Warning: I have no clue what I’m doing, but it seemed pretty enticing after months of playing around.

Why a JAMStack?

I decided to depart from the tried-and-true LAMP stack (powered WordPress of course) for what appears to be the future of websites, the allure of the shiny and new: JavaScript, Apollo, Markdown. In truth, the later is what truly got me interested in committing to such as stack; editing a post like such as this one in Markdown simply feels ten times better, even compared toWordPress' admittedly fantastic modern editor. Throughout my note-taking life cycles, I’ve always opted for the ones which supported Markdown and allowed for file exports in the same format -my logic being that the data itself should be accessible both inside and outside the application (OneNote, please learn from this!), in the case that I also need to switch applications or provide a portable format to friends, colleagues, etc.

Furthermore, the idea of modern JavaScript frameworks such as VueJS and React being utilized to power a-more-static HTML-than-SPA front-end ensured that modern development lessons wouldn’t hinder performance or result in a 2010’s web experience. Who remembers querying the server for every URL click and reloading the page? Yuck. Having learned VueJS in the past year, the chance to use it in the context of a non-web-application context (as opposed to a web site) seemed incredible. My past experience as a MEAN stack developer means that I’m more familiar developing both websites and application in the platform compared to modifying WordPress themes; This is a different canvas, with a different brushstroke requirement.

Lastly, Netlify’s platform offerings have opened up a plethora of hosting options for modern web application stacks, including Python, JavaScript, and Ruby. Though aimed for static site hosting, I’ve seen countless examples of React, VueJS, Flask all working on the same platform with great success. GoDaddy’s offerings and lack of support towards anything beyond LAMP stack setups -depending on tier of course, I found their private server’s to be too expensive. Having a dedicated CI/CD platform which enables SSL-enabled deployments of your web applications is an incredibly powerful resource for modern developers; their onboarding and developer experience being so top notch is the cherry on top.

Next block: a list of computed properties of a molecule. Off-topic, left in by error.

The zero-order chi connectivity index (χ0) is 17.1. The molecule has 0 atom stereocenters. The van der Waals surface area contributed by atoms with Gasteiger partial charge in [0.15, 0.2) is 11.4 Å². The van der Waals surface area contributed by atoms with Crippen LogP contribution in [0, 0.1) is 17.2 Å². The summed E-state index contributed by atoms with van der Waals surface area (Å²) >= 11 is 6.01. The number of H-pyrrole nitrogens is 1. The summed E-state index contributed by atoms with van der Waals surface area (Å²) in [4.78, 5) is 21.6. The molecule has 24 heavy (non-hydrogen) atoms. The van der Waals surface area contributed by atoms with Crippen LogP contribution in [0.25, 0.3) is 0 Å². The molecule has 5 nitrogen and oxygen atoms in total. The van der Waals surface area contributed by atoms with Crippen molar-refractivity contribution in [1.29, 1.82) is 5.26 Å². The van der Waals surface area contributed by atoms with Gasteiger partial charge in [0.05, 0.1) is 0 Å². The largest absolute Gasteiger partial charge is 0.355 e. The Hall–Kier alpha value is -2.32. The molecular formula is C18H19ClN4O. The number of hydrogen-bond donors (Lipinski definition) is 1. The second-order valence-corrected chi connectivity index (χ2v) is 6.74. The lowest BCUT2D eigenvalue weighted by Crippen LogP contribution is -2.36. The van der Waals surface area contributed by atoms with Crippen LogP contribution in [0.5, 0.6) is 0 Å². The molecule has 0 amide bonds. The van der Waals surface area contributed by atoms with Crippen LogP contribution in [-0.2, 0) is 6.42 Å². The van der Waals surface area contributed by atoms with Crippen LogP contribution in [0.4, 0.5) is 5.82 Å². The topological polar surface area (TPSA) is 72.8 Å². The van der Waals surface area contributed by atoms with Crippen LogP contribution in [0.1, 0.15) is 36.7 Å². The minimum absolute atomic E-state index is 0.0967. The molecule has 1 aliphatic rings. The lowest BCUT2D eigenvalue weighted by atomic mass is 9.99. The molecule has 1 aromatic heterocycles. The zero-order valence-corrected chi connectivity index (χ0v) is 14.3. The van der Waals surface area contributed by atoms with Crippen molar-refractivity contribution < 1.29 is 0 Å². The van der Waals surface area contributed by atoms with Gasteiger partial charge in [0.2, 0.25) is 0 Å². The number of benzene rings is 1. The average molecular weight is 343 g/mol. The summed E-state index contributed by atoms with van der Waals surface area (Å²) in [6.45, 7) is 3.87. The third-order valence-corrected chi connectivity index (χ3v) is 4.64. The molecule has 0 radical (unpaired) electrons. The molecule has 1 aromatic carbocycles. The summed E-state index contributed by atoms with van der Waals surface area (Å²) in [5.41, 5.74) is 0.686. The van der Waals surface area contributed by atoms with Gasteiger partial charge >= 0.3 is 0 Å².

What’s New?

Barney Self-Fiving Himself

  • This site is open source! All of the beautiful (and not so beautiful) code can be found here!
  • The site is powered by Gridsome (duh!), and is aimed at maintaining a 100% score on Google Chrome’s Lighthouse platform. That being said, I’m not targeting this for as PWA learning experience just yet.
  • So far, there are no CSS frameworks in use. My beloved Bulma is sitting in the corner waiting to be used and alas, I’m trying to maintain the template’s minimalism for the time being. I know in time I’ll replace majority of the template code with my own ideas, but it’s a good starting point which allows me to launch the MVP of this site.
  • With the release of this new site on Netlify’s platform, HTTPS certificates [free 90-day expiry] from Let’s Encrypt are built and deployed with every publish, meaning no longer will I have to worry about out-of-date certificates. This is a major improvement for me since I’ve neglected updating Let’s Encrypt SSL certs for my own site for quite some time. I noticed an interesting issue where my Work’s proxy fails to validate the certificate properly, but have not heard of this issue outside of that network from anyone else, so I’m assuming it’s a special blend of unique variables being mixed together.

What’s Broken?

  • You tell me! Ah, I miss XDA’s Android ROM scene and developer humor. So many bricked devices, so many awesome features and tweaks.
  • Formatting! I’m not expecting all the posts to have been exported and converted to Markdown properly! It’ll be addressed as noticed, but I’m not paying too much to old content unless they were vital posts and require major revisions. Looking forward to better things and learning from the old is a way to ensure progress.
  • Mobile Responsiveness. Because I’m opting to start off without a CSS framework, I’m anticipating some responsive issues on the smaller devices such as the simplistic navigation bar for example.
  • SEO is going to be interesting, I’m expecting my Google Analytics to report a drop in interest if Gridsome’s default crawler settings are too aggressive or restrictive for search engines. We’ll fix that in time and laugh about it once all resolved.

Follow Up Posts